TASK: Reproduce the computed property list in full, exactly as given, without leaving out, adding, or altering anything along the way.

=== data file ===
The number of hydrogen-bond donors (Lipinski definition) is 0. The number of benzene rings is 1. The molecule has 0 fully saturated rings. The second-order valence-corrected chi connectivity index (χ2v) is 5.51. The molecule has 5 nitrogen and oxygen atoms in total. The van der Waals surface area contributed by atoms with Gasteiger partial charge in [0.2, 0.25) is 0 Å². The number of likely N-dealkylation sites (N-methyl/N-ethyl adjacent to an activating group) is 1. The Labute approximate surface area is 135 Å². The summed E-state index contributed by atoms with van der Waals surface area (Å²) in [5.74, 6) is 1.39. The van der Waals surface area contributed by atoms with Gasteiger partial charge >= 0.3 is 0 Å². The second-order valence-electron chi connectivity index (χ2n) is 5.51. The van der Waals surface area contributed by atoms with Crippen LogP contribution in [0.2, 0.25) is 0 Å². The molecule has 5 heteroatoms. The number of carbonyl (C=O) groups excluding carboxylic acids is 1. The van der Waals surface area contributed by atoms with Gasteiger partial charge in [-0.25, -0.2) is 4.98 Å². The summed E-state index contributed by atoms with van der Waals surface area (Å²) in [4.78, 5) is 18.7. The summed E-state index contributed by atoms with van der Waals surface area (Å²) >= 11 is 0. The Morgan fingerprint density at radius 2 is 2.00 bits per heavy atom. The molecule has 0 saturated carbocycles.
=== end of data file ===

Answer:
The number of hydrogen-bond donors (Lipinski definition) is 0. The number of benzene rings is 1. The molecule has 0 fully saturated rings. The second-order valence-corrected chi connectivity index (χ2v) is 5.51. The molecule has 5 nitrogen and oxygen atoms in total. The van der Waals surface area contributed by atoms with Gasteiger partial charge in [0.2, 0.25) is 0 Å². The number of likely N-dealkylation sites (N-methyl/N-ethyl adjacent to an activating group) is 1. The Labute approximate surface area is 135 Å². The summed E-state index contributed by atoms with van der Waals surface area (Å²) in [5.74, 6) is 1.39. The van der Waals surface area contributed by atoms with Gasteiger partial charge >= 0.3 is 0 Å². The second-order valence-electron chi connectivity index (χ2n) is 5.51. The van der Waals surface area contributed by atoms with Crippen LogP contribution in [0.2, 0.25) is 0 Å². The molecule has 5 heteroatoms. The number of carbonyl (C=O) groups excluding carboxylic acids is 1. The van der Waals surface area contributed by atoms with Gasteiger partial charge in [-0.25, -0.2) is 4.98 Å². The summed E-state index contributed by atoms with van der Waals surface area (Å²) in [4.78, 5) is 18.7. The summed E-state index contributed by atoms with van der Waals surface area (Å²) >= 11 is 0. The Morgan fingerprint density at radius 2 is 2.00 bits per heavy atom. The molecule has 0 saturated carbocycles.